Three Rules to Help You Be a Better Gift Giver

Why "do unto others as you would have them do unto you" may not be a good idea.

Posted Dec 22, 2018

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With the hustle and bustle of the holiday shopping season at its peak, and only three days left until Christmas, many of us are likely feeling the stress of what to get those special someones on our list.

Buying gifts for our significant other and close family and friends should be simple, right? As long as we do it out of love, we can't go wrong, we may tell ourselves. However, good intentions don't always lead to a positive exchange. For example, it's not necessarily a good experience for the receiver if the gift is not something that particularly resonates with him. In fact, it can strain the relationship and shut down the receiver from expressing his true feelings out of fear of hurting his partner. Rather than coming clean that the gift wasn't something he particularly wanted, he might pretend to like it, or be dismissive in an effort to please his partner. 

And for the giver, this is a missed opportunity to learn about her partner and his true wants and desires. Rather than being a meaningful exchange, or what we refer to as a "gratitude dance" for both partners, the relationship is stunted. Neither partner is learning and growing from the experience.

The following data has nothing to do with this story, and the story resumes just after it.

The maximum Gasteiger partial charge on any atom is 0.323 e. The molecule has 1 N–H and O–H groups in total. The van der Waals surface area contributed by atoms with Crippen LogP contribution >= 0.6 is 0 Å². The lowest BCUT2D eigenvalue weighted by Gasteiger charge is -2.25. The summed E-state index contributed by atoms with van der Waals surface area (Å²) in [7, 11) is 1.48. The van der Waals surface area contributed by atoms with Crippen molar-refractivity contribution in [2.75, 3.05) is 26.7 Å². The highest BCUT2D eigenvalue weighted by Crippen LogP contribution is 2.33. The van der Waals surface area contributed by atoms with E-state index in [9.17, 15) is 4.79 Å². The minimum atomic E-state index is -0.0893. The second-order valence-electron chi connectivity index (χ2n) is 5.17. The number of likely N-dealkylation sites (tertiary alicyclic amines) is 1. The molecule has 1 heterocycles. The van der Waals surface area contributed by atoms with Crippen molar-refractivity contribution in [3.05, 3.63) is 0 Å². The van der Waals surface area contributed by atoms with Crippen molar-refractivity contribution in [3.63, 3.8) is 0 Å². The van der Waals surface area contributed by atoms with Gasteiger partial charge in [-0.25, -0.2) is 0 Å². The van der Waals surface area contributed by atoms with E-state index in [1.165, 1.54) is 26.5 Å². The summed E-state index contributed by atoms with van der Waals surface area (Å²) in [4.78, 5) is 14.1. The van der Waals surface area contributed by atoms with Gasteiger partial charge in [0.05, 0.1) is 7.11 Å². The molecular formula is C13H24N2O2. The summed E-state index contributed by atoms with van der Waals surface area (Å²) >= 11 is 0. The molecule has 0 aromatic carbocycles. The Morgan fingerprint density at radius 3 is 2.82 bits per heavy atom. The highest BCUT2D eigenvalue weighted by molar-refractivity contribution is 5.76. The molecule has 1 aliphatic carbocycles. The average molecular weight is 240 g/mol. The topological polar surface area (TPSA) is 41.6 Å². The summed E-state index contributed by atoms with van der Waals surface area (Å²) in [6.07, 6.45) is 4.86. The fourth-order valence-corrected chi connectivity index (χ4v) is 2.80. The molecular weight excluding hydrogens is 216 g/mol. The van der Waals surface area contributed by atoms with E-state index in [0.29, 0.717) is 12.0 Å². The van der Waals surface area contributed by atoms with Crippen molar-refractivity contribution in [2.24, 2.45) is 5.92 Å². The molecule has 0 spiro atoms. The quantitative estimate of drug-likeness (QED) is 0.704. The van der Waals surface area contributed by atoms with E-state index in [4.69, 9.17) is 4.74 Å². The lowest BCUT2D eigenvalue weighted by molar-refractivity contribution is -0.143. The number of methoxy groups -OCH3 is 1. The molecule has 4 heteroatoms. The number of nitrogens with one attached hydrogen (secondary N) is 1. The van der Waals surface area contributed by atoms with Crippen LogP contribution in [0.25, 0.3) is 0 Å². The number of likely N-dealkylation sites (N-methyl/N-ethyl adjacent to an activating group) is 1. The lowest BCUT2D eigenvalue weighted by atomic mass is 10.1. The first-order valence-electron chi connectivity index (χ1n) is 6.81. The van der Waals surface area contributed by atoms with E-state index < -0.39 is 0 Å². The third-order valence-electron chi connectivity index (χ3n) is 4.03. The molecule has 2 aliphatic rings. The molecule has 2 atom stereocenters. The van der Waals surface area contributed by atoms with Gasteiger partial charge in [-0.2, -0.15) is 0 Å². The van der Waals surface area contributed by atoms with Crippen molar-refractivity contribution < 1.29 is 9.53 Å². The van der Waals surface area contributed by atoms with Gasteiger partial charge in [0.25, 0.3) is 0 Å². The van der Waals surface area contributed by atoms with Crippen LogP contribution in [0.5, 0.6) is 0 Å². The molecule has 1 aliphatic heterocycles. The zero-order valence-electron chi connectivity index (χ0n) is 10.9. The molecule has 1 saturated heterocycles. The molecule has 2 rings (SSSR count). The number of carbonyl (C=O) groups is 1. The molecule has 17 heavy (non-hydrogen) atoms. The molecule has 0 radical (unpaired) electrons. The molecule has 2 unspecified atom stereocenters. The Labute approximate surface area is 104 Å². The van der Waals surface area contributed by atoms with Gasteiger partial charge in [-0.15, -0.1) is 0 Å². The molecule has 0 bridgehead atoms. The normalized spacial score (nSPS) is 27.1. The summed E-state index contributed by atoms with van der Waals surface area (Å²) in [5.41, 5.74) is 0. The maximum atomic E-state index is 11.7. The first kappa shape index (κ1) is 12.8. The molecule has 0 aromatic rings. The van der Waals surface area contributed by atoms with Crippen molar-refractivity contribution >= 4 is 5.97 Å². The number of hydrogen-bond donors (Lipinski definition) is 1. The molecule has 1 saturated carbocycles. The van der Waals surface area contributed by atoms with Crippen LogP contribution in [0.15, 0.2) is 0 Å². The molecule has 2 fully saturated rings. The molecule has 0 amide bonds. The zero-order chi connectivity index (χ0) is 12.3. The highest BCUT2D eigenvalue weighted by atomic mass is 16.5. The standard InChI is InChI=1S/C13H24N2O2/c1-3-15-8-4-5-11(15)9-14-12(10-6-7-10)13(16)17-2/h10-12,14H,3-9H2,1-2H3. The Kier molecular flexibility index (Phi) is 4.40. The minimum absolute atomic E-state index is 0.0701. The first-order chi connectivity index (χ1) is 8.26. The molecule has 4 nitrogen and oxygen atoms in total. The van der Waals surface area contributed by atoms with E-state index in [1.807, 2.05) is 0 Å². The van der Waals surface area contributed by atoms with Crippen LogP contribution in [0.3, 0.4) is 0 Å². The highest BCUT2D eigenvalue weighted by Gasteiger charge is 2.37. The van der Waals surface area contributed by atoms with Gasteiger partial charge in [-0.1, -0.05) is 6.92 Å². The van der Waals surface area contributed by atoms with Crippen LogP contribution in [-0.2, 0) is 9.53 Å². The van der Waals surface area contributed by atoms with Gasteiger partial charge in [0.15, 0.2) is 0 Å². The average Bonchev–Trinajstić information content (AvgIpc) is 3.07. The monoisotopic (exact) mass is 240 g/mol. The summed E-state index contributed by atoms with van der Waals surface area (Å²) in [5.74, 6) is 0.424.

For example, early on in our own relationship, one of us (Suzie), an avid chocolate lover, would repeatedly give James chocolates after a meal. She figured since she loved chocolates and enjoyed savoring one after a meal, then everyone else did too. After all, who doesn't like chocolate, she told herself! So she continued handing James a chocolate at every possible occasion. 

Soon after they were married, Suzie stumbled upon mounds of decaying chocolates stowed in various places throughout their home, such as James's coat pocket and dresser drawer. She was perplexed by her discovery, wondering why in the world he didn't eat them. She confronted James and was even more surprised by his answer. James confessed that, unlike Suzie, he wasn't a lover of chocolate. Since he didn't want to hurt her feelings, he said he would just quietly accept the chocolates and then stow them away. James then told Suzie he would have preferred something else after a meal, like perhaps a piece of mint gum.